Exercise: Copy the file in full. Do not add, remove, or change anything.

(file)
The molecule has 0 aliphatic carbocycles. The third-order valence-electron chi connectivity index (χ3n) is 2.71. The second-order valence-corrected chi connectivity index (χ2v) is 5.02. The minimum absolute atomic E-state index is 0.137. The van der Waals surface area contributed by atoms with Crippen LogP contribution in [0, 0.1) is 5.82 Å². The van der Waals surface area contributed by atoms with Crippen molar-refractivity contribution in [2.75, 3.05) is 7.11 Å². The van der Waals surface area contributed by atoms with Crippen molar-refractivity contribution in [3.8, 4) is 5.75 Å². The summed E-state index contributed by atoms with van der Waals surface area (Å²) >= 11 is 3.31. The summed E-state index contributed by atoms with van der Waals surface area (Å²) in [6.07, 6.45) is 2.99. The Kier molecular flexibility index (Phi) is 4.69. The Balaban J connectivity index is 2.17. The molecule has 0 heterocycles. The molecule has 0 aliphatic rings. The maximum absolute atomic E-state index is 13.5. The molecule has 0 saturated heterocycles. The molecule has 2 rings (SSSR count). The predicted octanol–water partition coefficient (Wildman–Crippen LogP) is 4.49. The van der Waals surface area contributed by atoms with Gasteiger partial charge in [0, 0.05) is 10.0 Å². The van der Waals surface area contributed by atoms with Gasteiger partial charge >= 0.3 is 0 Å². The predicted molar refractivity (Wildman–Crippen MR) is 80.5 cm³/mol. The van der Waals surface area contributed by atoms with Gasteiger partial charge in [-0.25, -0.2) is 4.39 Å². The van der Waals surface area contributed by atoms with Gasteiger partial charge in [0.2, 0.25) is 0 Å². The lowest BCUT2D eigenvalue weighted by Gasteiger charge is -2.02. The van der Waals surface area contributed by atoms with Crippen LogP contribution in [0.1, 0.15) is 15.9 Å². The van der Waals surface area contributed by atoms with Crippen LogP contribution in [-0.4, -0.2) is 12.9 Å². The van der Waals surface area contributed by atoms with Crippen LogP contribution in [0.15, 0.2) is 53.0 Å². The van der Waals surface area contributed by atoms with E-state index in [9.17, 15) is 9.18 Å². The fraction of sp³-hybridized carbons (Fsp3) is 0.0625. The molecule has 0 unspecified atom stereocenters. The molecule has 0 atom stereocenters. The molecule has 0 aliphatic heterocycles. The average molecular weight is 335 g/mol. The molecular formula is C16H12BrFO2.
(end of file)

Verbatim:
The molecule has 0 aliphatic carbocycles. The third-order valence-electron chi connectivity index (χ3n) is 2.71. The second-order valence-corrected chi connectivity index (χ2v) is 5.02. The minimum absolute atomic E-state index is 0.137. The van der Waals surface area contributed by atoms with Crippen LogP contribution in [0, 0.1) is 5.82 Å². The van der Waals surface area contributed by atoms with Crippen molar-refractivity contribution in [2.75, 3.05) is 7.11 Å². The van der Waals surface area contributed by atoms with Crippen molar-refractivity contribution in [3.8, 4) is 5.75 Å². The summed E-state index contributed by atoms with van der Waals surface area (Å²) >= 11 is 3.31. The summed E-state index contributed by atoms with van der Waals surface area (Å²) in [6.07, 6.45) is 2.99. The Kier molecular flexibility index (Phi) is 4.69. The Balaban J connectivity index is 2.17. The molecule has 0 heterocycles. The molecule has 0 aliphatic rings. The maximum absolute atomic E-state index is 13.5. The molecule has 0 saturated heterocycles. The molecule has 2 rings (SSSR count). The predicted octanol–water partition coefficient (Wildman–Crippen LogP) is 4.49. The van der Waals surface area contributed by atoms with Gasteiger partial charge in [0, 0.05) is 10.0 Å². The van der Waals surface area contributed by atoms with Gasteiger partial charge >= 0.3 is 0 Å². The predicted molar refractivity (Wildman–Crippen MR) is 80.5 cm³/mol. The van der Waals surface area contributed by atoms with Gasteiger partial charge in [-0.25, -0.2) is 4.39 Å². The van der Waals surface area contributed by atoms with Gasteiger partial charge in [0.2, 0.25) is 0 Å². The lowest BCUT2D eigenvalue weighted by Gasteiger charge is -2.02. The van der Waals surface area contributed by atoms with Crippen LogP contribution in [0.1, 0.15) is 15.9 Å². The van der Waals surface area contributed by atoms with Crippen LogP contribution in [-0.4, -0.2) is 12.9 Å². The van der Waals surface area contributed by atoms with Crippen LogP contribution in [0.15, 0.2) is 53.0 Å². The van der Waals surface area contributed by atoms with E-state index in [9.17, 15) is 9.18 Å². The fraction of sp³-hybridized carbons (Fsp3) is 0.0625. The molecule has 0 unspecified atom stereocenters. The molecule has 0 atom stereocenters. The molecule has 0 aliphatic heterocycles. The average molecular weight is 335 g/mol. The molecular formula is C16H12BrFO2.